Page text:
Record-Breaking Laser Could Help Prove Einstein’s Work
Scientists from ICRAR and UWA have developed the world’s most stable laser, removing the effects of turbulence from the atmosphere. This exciting new research has the potential to open up possibilities to test fundamental physics and be applied in space-based applications.
When Albert Einstein published his general theory of relativity in 1915, he probably didn’t expect that for the next 100 years, scientists around the world would continually find different ways to prove his remarkable equations, which define a unified approach to describe and link gravity to the geometric properties of space and time.
One experiment in particular that he may not have considered would have been the transmission of a laser signal through Earth’s atmosphere into space, in order to create the world’s most precise method for comparing the flow of time between two separate locations.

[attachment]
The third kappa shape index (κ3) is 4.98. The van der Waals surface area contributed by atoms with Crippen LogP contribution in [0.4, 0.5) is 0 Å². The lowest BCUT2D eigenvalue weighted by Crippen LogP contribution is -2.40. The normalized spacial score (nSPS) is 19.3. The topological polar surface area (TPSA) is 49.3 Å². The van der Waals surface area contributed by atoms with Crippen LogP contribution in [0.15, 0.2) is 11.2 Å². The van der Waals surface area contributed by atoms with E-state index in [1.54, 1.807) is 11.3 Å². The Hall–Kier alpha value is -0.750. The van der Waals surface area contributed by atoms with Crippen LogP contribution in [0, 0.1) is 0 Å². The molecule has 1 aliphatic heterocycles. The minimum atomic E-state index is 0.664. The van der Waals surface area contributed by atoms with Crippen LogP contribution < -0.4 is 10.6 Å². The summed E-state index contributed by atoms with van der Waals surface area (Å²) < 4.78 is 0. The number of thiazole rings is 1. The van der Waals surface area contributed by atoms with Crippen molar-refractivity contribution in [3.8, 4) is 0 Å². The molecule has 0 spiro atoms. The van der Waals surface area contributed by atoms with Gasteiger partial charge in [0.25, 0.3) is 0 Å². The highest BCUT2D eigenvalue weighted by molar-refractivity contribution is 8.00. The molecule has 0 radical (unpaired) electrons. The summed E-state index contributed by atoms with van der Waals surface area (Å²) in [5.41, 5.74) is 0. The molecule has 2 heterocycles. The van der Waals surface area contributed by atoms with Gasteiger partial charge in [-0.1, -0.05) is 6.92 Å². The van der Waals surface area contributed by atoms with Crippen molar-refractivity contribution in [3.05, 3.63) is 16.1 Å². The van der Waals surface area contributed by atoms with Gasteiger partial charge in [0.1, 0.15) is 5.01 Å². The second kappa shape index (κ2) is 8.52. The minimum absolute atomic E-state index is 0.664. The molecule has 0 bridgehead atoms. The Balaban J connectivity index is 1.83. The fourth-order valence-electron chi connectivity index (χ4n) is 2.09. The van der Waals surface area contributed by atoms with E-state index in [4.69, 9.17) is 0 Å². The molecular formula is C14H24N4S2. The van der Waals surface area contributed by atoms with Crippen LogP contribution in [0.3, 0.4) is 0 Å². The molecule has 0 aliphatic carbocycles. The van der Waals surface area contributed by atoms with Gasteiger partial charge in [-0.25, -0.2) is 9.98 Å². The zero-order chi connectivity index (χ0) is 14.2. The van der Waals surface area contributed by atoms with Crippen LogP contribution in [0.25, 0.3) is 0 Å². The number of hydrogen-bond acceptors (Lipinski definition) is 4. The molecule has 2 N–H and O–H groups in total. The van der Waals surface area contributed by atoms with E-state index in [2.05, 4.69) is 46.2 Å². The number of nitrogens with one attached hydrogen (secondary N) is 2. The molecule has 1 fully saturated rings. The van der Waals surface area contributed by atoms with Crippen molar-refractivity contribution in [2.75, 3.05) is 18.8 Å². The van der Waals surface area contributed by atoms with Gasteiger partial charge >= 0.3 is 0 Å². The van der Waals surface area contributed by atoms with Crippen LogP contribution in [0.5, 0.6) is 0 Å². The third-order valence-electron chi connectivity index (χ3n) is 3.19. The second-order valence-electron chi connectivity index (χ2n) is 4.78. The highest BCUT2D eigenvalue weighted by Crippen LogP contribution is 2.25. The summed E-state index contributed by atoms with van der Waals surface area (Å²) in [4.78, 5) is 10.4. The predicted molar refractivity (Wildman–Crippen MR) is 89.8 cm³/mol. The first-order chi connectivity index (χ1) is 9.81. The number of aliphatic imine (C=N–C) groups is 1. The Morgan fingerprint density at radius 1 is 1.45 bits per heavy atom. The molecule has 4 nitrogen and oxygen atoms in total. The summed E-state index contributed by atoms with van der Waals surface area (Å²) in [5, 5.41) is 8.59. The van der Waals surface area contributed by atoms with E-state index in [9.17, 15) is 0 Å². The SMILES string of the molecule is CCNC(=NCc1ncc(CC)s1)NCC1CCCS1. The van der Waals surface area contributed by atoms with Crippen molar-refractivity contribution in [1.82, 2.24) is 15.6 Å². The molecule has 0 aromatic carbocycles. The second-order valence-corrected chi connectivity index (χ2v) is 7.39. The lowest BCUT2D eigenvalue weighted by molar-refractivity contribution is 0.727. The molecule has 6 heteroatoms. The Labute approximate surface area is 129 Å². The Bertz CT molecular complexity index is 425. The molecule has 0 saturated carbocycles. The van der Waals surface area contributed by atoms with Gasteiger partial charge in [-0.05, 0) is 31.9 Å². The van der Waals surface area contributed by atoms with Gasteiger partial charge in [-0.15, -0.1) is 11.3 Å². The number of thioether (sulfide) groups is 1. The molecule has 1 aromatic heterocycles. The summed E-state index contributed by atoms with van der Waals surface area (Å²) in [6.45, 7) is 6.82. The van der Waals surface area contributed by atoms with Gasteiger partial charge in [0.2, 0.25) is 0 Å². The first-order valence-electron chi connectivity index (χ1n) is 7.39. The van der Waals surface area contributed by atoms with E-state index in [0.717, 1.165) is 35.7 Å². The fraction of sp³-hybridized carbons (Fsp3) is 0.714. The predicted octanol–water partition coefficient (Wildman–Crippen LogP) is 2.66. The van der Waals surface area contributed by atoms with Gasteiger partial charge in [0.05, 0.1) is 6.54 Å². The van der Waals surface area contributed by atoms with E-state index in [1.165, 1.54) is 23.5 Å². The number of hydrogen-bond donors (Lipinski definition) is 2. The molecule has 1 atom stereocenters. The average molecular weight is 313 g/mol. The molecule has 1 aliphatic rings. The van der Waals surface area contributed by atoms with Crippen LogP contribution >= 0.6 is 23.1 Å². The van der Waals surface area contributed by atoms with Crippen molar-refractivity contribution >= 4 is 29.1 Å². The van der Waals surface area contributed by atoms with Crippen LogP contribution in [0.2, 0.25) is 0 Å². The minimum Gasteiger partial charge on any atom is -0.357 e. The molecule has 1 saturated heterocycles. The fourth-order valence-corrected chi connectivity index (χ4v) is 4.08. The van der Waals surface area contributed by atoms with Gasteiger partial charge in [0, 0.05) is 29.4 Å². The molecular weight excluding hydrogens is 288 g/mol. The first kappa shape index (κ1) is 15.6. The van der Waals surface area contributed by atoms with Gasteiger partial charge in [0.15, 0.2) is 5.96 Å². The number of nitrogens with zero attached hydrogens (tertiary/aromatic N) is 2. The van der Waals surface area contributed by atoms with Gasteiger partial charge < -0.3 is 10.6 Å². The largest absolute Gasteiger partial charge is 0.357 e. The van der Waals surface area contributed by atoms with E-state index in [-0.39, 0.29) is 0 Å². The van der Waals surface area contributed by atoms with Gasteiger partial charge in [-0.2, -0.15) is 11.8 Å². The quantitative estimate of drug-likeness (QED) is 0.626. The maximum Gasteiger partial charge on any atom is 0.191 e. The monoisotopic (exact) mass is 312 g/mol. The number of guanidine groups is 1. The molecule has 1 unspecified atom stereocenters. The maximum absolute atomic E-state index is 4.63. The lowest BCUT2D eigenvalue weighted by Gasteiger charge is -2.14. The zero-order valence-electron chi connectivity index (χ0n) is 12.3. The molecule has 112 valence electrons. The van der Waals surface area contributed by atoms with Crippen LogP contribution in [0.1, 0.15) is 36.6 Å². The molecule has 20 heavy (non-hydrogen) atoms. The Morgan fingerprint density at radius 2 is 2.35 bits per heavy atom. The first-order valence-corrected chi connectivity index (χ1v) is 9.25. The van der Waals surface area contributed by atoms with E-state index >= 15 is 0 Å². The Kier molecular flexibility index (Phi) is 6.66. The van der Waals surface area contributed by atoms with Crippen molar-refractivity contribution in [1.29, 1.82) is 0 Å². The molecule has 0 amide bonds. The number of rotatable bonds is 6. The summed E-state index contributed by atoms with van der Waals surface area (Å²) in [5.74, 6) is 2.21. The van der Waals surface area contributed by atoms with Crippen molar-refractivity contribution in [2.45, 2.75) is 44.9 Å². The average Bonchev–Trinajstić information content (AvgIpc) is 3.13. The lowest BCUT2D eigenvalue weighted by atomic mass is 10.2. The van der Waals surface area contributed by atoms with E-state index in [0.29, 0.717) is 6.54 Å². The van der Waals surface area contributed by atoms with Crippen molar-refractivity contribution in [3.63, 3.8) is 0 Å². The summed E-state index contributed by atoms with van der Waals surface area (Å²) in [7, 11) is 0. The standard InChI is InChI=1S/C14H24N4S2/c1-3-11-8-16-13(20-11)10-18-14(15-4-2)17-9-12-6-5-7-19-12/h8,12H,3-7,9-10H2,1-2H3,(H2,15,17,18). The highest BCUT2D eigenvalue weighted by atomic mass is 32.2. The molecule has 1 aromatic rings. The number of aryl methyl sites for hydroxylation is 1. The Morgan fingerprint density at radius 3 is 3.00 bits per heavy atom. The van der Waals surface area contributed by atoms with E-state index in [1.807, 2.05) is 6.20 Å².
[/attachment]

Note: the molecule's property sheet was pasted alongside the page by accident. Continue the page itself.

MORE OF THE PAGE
Yet, that is exactly what scientists from the International Centre for Radio Astronomy Research (ICRAR) and the University of Western Australia (UWA) are hoping to achieve, after succeeding in developing technology that has produced the world’s most stable transmission through our planet’s atmosphere. Their results have been published in the journal Nature Communications today.
Working as part of an international collaboration with researchers from the French National Centre for Space Studies (CNES) and the French metrology lab Systèmes de Référence Temps-Espace (SYRTE) at Paris Observatory, the team was able to use ‘phase stabilisation’ technology (developed here in Australia by ICRAR and UWA scientists) and couple this with advanced self-guiding terminals to send a laser signal from one point to another without interference from the atmosphere.
Effectively, removing any form of atmospheric turbulence that could interfere with the signal.